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Working safely in Democratic Republic of Congo

World Humanitarian Day recognises aid workers themselves, not just humanitarian agencies, donor governments and foundations.

Peter McNichol, Concern Worldwide’s Country Director for the Democratic Republic of Congo, has just returned from a five day visit to Masisi, in the east of the country. It is an area hit hard by conflict over recent decades, so he is conscious of the risks aid workers take.

“Tens of thousands of people, have been regularly displaced due to fighting national and regional groups. The poverty of these people is excruciating. They depend on the support of the international community to survive. But they also hope to become less dependent over the coming year.


“Concern has provided basic household items for those who have fled their homes. These include shelter, blankets and clothes to keep children warm, along with soap and clean jerry cans to reduce the increasing risk of diarrhoea.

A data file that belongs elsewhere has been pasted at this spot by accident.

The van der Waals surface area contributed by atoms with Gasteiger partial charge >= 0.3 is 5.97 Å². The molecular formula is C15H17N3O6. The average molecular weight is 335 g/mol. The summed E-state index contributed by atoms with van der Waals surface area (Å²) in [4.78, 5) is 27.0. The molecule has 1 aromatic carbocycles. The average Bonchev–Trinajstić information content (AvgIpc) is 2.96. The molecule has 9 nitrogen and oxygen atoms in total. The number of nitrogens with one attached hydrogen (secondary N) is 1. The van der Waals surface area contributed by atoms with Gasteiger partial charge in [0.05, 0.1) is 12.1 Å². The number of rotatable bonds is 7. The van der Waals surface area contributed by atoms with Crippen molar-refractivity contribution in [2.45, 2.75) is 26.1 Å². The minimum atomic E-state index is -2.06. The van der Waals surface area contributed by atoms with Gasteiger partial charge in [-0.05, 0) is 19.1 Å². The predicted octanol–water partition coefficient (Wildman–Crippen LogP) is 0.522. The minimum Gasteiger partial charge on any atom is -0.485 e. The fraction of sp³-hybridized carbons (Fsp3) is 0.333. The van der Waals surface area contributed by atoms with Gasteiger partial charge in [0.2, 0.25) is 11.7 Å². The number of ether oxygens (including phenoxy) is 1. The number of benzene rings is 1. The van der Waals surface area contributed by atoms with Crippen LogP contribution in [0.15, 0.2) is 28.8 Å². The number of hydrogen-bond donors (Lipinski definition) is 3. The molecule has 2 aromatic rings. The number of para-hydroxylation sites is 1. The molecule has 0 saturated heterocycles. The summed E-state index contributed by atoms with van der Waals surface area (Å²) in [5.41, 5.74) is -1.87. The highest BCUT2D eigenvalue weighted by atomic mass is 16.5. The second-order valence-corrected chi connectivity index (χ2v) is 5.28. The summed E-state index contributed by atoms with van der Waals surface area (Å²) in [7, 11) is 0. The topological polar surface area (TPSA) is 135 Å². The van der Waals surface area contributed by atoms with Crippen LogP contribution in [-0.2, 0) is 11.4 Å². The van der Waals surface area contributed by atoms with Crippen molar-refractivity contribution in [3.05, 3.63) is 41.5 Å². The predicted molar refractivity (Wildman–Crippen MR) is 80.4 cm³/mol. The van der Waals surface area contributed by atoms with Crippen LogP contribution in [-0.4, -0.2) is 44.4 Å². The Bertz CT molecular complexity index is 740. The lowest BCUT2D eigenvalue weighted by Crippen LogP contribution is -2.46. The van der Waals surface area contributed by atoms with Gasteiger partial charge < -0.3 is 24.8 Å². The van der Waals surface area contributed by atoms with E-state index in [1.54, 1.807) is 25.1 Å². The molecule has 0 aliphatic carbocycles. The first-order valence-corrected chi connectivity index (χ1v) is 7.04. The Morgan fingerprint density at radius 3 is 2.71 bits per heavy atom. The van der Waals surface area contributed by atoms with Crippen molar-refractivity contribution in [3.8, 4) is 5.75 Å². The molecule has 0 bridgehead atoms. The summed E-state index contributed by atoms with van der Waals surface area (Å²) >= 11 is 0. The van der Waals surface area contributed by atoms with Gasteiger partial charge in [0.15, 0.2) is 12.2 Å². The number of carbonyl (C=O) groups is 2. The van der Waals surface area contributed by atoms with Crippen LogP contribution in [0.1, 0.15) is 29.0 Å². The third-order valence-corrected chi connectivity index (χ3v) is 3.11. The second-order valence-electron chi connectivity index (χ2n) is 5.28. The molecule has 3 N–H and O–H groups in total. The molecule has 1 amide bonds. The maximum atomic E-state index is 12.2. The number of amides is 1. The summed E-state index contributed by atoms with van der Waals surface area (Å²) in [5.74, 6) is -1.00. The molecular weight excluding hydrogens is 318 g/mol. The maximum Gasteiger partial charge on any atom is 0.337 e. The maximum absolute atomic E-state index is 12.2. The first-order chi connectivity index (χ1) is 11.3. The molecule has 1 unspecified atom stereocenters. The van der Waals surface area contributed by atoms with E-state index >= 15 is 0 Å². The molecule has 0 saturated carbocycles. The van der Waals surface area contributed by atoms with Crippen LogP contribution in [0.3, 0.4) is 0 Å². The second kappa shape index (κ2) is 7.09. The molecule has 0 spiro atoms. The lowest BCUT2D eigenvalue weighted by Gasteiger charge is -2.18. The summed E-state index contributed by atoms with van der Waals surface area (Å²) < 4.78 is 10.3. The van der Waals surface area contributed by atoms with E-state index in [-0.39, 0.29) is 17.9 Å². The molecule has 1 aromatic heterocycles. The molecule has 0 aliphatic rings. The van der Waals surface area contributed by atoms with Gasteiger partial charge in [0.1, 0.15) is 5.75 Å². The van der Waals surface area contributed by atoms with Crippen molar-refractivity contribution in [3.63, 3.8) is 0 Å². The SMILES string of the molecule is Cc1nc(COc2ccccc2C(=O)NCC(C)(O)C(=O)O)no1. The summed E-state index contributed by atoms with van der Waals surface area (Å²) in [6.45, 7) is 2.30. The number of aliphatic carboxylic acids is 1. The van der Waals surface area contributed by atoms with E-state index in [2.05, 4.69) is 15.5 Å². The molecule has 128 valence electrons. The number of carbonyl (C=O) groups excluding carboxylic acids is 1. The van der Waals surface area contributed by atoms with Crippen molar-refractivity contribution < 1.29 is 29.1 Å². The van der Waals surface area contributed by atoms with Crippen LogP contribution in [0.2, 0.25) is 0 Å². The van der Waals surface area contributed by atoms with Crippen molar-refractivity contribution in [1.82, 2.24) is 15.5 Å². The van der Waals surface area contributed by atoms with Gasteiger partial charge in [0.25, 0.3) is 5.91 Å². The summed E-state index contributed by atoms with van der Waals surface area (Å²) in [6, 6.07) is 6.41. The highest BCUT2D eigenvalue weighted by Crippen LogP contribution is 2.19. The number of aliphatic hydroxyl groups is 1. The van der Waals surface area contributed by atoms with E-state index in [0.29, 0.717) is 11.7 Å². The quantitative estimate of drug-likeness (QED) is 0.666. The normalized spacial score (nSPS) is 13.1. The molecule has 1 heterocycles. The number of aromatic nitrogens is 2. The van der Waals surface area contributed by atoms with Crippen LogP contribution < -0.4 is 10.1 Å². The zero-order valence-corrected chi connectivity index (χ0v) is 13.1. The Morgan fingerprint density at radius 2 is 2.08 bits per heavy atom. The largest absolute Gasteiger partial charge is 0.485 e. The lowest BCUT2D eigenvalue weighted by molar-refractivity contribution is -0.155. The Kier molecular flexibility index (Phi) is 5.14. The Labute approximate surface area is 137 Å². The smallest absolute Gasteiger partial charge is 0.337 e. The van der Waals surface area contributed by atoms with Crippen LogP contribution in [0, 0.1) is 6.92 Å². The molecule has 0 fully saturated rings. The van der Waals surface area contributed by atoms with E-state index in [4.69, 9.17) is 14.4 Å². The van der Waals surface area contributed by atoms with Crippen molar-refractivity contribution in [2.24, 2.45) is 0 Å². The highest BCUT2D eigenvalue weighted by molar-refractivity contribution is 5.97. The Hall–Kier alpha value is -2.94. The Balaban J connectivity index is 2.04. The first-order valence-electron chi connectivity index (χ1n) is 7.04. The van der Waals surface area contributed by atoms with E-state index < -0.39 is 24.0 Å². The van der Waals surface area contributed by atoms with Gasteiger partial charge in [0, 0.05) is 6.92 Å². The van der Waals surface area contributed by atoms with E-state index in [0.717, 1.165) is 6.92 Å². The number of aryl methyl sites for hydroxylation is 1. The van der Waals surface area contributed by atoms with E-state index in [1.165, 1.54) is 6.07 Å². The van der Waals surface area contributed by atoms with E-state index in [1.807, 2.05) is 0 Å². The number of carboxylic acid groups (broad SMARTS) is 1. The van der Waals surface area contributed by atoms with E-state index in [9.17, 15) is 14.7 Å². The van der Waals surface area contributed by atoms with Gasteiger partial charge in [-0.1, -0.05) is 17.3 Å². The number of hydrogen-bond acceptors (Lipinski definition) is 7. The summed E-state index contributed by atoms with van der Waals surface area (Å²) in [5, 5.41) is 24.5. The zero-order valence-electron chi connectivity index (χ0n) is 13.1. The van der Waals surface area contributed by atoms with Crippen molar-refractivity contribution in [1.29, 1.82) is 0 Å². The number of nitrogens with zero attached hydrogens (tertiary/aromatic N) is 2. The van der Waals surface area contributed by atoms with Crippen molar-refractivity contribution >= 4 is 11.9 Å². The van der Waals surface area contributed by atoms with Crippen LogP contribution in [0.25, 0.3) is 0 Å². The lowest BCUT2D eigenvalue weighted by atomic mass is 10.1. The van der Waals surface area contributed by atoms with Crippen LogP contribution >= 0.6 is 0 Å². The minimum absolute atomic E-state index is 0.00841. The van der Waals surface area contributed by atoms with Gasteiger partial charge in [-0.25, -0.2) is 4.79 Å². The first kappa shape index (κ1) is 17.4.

Importance of education

“Recently mothers here, with desperate immediate needs, have made the difficult choice to pay school fees for their young children for another term. Education here is not free. Paying fees means having to forgo basic necessities.

Staff security

“Humanitarian workers take a personal risk every day to support those suffering in the area. Concern has twenty national and international staff based in Masisi town. As an organisation, we all take staff security seriously. Cars travel in convoy and communicate regularly. The base is protected by barbed wire and sandbags. Sometimes this is not enough. We have had to occassionally evacuate the area when the risk becomes too high due to encroaching conflict.
“Another agency was attacked, while in transit, last week. These attacks and the overriding risk, I know, play on the minds of the team.

Necessary presence

“As I join the convoy and begin the first security check on the radio, ready to head back to Goma, the team begin another day’s work in the field. The team are aware of the risks around them, but most definitely aware, too, of the people’s lives that depend on their presence.”